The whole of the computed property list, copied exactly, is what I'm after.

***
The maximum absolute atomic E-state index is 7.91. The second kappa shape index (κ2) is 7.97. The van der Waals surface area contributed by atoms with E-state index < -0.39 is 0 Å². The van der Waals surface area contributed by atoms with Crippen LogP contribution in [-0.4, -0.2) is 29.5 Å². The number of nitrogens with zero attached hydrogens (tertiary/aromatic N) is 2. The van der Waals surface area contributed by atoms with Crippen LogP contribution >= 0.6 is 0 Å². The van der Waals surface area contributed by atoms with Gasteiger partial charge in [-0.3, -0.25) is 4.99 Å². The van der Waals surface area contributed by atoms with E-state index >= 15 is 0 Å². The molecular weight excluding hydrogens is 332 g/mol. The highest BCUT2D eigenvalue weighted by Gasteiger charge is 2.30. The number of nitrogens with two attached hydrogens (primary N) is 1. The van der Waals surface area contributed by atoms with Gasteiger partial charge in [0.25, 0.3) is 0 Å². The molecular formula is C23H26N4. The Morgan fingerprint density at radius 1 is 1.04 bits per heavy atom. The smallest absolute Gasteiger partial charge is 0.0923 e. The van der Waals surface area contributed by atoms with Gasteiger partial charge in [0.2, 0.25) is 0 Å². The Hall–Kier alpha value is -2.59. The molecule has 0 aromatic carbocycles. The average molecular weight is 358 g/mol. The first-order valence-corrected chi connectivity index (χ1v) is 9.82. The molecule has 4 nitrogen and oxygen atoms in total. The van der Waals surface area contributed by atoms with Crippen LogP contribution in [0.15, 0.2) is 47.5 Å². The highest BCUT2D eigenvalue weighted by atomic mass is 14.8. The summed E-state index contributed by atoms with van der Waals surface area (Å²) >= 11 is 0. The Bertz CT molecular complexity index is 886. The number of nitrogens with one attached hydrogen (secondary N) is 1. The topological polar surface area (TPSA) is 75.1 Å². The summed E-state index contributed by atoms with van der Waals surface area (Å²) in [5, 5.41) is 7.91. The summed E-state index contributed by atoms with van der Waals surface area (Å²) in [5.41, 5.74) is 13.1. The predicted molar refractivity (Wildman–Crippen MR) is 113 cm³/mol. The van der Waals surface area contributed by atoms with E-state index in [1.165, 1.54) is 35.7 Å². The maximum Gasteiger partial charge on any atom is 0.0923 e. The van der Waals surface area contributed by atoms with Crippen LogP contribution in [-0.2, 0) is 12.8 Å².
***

The maximum absolute atomic E-state index is 7.91. The second kappa shape index (κ2) is 7.97. The van der Waals surface area contributed by atoms with E-state index < -0.39 is 0 Å². The van der Waals surface area contributed by atoms with Crippen LogP contribution in [-0.4, -0.2) is 29.5 Å². The number of nitrogens with zero attached hydrogens (tertiary/aromatic N) is 2. The van der Waals surface area contributed by atoms with Crippen LogP contribution >= 0.6 is 0 Å². The van der Waals surface area contributed by atoms with Gasteiger partial charge in [-0.3, -0.25) is 4.99 Å². The van der Waals surface area contributed by atoms with E-state index >= 15 is 0 Å². The molecular weight excluding hydrogens is 332 g/mol. The highest BCUT2D eigenvalue weighted by Gasteiger charge is 2.30. The number of nitrogens with two attached hydrogens (primary N) is 1. The van der Waals surface area contributed by atoms with Gasteiger partial charge in [0.25, 0.3) is 0 Å². The molecular formula is C23H26N4. The Morgan fingerprint density at radius 1 is 1.04 bits per heavy atom. The smallest absolute Gasteiger partial charge is 0.0923 e. The van der Waals surface area contributed by atoms with Gasteiger partial charge in [0.2, 0.25) is 0 Å². The Hall–Kier alpha value is -2.59. The molecule has 0 aromatic carbocycles. The average molecular weight is 358 g/mol. The first-order valence-corrected chi connectivity index (χ1v) is 9.82. The molecule has 4 nitrogen and oxygen atoms in total. The van der Waals surface area contributed by atoms with Crippen LogP contribution in [0.15, 0.2) is 47.5 Å². The highest BCUT2D eigenvalue weighted by atomic mass is 14.8. The summed E-state index contributed by atoms with van der Waals surface area (Å²) >= 11 is 0. The Bertz CT molecular complexity index is 886. The number of nitrogens with one attached hydrogen (secondary N) is 1. The topological polar surface area (TPSA) is 75.1 Å². The summed E-state index contributed by atoms with van der Waals surface area (Å²) in [5, 5.41) is 7.91. The summed E-state index contributed by atoms with van der Waals surface area (Å²) in [5.41, 5.74) is 13.1. The predicted molar refractivity (Wildman–Crippen MR) is 113 cm³/mol. The van der Waals surface area contributed by atoms with E-state index in [1.165, 1.54) is 35.7 Å². The maximum Gasteiger partial charge on any atom is 0.0923 e. The van der Waals surface area contributed by atoms with Crippen LogP contribution in [-0.2, 0) is 12.8 Å².